The immobile anti-aircraft gun, as distinct from that attached to a travelling carriage such as a motor-car, may be subdivided into two classes. The one is the fixed arm which cannot be moved readily, mounted upon a permanent emplacement; the other is the field-piece which, while fired from a stationary position, may be moved from point to point upon a suitable carriage. The distinction has its parallel in ordinary artillery, the first-named weapon coinciding with the heavy siege gun, which is built into and forms part and parcel of the defensive or offensive scheme, while the second is analogous to the field artillery, which may be wheeled from position to position.

In this phase of artillery the Germans led the way, for the simple reason that they recognised the military value of aerial navigation years in advance of their contemporaries. Again, in this field the Krupp Organisation has played a prominent part. It embarked upon actual construction of weapons while its rivals in other countries were content to prepare their drawings, which were filed against "The Day." But it must not be thought that because the German manufacturers of armaments were ahead of their contemporaries they dominated the situation. Far from it. Their competitors in the market of destruction were every whit as keen, as ingenious, and as enterprising. Kruppism saw a commercial opportunity to profit from advertisement and seized it: its rivals were content to work in secret upon paper, to keep pace with the trend of thought, and to perfect their organisations so as to be ready for the crisis when it developed.

The first Krupp anti-aircraft field-piece was a 6.5 centimetre (2 9/16 inch) arm. It possessed many interesting features, the most salient of which was the design of the axle of the carriage. The rigid axle for the two wheels was replaced by an axle made in two sections, and joined together in the form of a universal coupling, so that each wheel virtually possessed its own axle, or rather half-axle. This was connected with the cradle of the gun in such a manner that the wheels were laterally pivoted thereon.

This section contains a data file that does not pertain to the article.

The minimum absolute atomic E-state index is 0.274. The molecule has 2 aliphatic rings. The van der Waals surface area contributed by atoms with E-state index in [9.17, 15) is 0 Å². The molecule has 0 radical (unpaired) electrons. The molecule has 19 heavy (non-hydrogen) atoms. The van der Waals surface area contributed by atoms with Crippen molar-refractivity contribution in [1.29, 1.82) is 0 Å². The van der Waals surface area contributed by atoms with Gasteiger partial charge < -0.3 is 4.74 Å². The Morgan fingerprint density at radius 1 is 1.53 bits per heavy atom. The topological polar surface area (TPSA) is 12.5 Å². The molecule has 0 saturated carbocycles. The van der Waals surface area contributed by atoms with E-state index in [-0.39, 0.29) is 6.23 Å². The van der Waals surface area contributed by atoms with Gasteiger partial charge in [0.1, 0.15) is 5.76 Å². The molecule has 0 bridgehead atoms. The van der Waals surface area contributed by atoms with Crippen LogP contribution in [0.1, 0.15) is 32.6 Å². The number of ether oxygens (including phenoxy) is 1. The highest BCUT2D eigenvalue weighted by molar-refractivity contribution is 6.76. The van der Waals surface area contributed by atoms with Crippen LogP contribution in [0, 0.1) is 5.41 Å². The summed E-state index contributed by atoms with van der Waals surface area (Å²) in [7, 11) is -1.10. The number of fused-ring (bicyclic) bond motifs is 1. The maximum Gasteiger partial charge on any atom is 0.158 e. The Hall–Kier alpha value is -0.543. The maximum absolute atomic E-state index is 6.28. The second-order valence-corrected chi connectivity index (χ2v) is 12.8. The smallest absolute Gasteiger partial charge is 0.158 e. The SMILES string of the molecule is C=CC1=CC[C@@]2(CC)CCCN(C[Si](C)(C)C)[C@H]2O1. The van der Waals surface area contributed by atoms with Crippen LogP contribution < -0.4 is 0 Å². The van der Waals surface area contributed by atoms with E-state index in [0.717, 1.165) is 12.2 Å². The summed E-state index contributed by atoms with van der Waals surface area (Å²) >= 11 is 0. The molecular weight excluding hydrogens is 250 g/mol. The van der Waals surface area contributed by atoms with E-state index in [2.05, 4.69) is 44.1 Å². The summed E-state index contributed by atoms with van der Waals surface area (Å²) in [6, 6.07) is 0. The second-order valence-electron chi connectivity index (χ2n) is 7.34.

The result is that each axle can be turned forward together with its wheel, and thus the wheels have their rims brought into line to form an arc of a circle, of which the rear end of the spade of the gun carriage constitutes the centre. This acts as a pivot, about which the gun can be turned, the pair of wheels forming the runners for the achievement of this movement. The setting of the weapon in the firing position or its reversion to the travelling position can be easily and speedily effected merely by the rotation of a handwheel and gearing.

With this gun a maximum elevation of 60 degrees is possible, owing to the trunnions being carried well behind the breech in combination with the system of long steady recoil. The balancing spring which encloses the elevating screw is contained in a protected box. The recoil brake, together with the spring recuperator, follows the usual Krupp practice in connection with ordinary field pieces, as does also the automatic breech-closing and firing mechanism. In fact there is no pronounced deviation from theprevailing Krupp system, and only such modifications as are necessary to adapt the arm to its special duty. When the gun is elevated to high angles the shell, after insertioin the breech, is prevented from slipping out by means of a special device, so that the proper and automatic closing of the breech is not impaired in any way.

In such an arm as this, which is designed essentially for high-angle firing, the sighting and training facilities require to be carried out upon special lines, inasmuch as the objective is necessarily at a considerable altitude above the horizon of the gun. In other words, in firing at a high inclination, distance between the gun and the target cannot be utilised directly for the back sight. On the other hand, it is essential that in proportion as the angle from the horizontal increases, the back sight should be lowered progressively in a manner corresponding to the distance.

To assist the range-finder in his task of sighting it is necessary that he should be provided with firing tables set out in a convenient form, which, in conjunction with the telemeter, serve to facilitate training for each successive round. In this way it is possible to pick up the range quickly and to keep the objective in the line of fire until it either has been put hors de combat, or has succeeded in retiring beyond the range of the gun.

The sighting arrangements of these Krupp anti-aircraft guns are carried out upon these lines. Beneath the barrel of the back-sight is an observing glass with an eye-piece for the artillerist, while above and behind the observing glass is another eye-piece, to be used in conjunction with the manipulation of the back-sight. The eye-piece of the observation glass is so made that it can be turned through a vertical plane in proportion as the angle of fire increases in relation to the horizontal. The determination of the distance from the objective and from the corresponding back-sight as well as the observation of the altitude is carried out with the aid of the telemeter. This again carries an observation glass fitted with an eye-piece which can be turned in the vertical plane in the same manner as that of the fore-sight. By means of this ingenious sighting device it is possible to ascertain the range and angle of fire very easily and speedily.

The weight of the special Krupp anti-aircraft field-piece, exclusive of the protecting shield, is approximately identical with that of the ordinary light artillery field-piece. It throws a shell weighing 8.8 pounds with an initial velocity of about 2,066 feet per second.